Tribridge Connections

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Don’t Be Afraid to be Innovative

Published: December 10, 2010
CEO Tony DiBenedetto co-founded Tribridge and leads our strategic direction, growth and development. Read More

As I reflect back over this year and look forward to the next, I keep coming back to one of my favorite quotes by Thomas Edison: “To have a great idea, have a lot of them.” In order to grow, you have to be willing to get out of your comfort zone and take chances. In business, this philosophy is a somewhat controversial method I’ve employed for years called “fast failure.”

The goal of fast failure is simple: to create innovation and growth. It’s a cultural movement that empowers people to implement new ideas – to really push the envelope and try something different. But if the idea doesn’t work, you pull the plug and quickly move on rather than trying to salvage something to the detriment of customers, team members and the business.

Big companies employ this method all the time when they launch a new product in the marketplace. If sales tank within a set period of time, they pull the product off the shelf rather than let it collect dust, turn off buyers and permanently damage the brand (think New Coke). But I have found that fast failure is rarely used in the services industry, perhaps because it requires a certain comfort level with taking risks.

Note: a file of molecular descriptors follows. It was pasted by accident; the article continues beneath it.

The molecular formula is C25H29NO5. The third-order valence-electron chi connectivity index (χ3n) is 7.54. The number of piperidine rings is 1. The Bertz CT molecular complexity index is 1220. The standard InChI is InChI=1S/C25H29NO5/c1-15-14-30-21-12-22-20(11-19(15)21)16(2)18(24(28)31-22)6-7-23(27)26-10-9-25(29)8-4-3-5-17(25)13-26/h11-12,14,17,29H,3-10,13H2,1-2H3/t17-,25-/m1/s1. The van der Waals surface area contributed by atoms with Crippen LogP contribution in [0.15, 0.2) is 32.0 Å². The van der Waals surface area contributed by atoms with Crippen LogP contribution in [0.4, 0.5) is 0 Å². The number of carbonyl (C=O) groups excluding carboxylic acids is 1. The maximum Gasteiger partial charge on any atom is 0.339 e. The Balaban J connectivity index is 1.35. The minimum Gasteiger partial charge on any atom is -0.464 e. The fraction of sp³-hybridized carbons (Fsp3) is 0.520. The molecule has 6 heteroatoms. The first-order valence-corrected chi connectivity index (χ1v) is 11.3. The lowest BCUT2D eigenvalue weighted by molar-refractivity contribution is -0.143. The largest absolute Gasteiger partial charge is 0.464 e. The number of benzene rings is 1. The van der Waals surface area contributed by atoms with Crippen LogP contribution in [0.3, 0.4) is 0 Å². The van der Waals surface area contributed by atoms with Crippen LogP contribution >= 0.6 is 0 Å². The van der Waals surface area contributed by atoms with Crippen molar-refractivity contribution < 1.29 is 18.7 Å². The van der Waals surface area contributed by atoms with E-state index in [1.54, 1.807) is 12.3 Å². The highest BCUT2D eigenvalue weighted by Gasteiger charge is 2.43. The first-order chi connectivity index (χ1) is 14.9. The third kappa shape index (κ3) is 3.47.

I believe fast failure can work in both established companies and start-ups. In order for it to be successful, you have to build an environment of open communication and collaboration where team members feel comfortable generating a lot of ideas. Then you take action – launch the new service or pilot program – establish the goals for success early and measure them often.

The tricky part about this method is to be objective and not fall in love with an idea, because you need to be decisive about whether or not it’s time to kill it. If the pilot program works, that’s great! If not, pull the plug, learn from the mistake and move on to the next idea. Don’t dwell on the failure, but rather celebrate the concept of innovation as a team.

People often ask if I have ever regretted using the fast failure model. The only thing I regret is not pulling the plug fast enough, whether it was a business investment or service offering.

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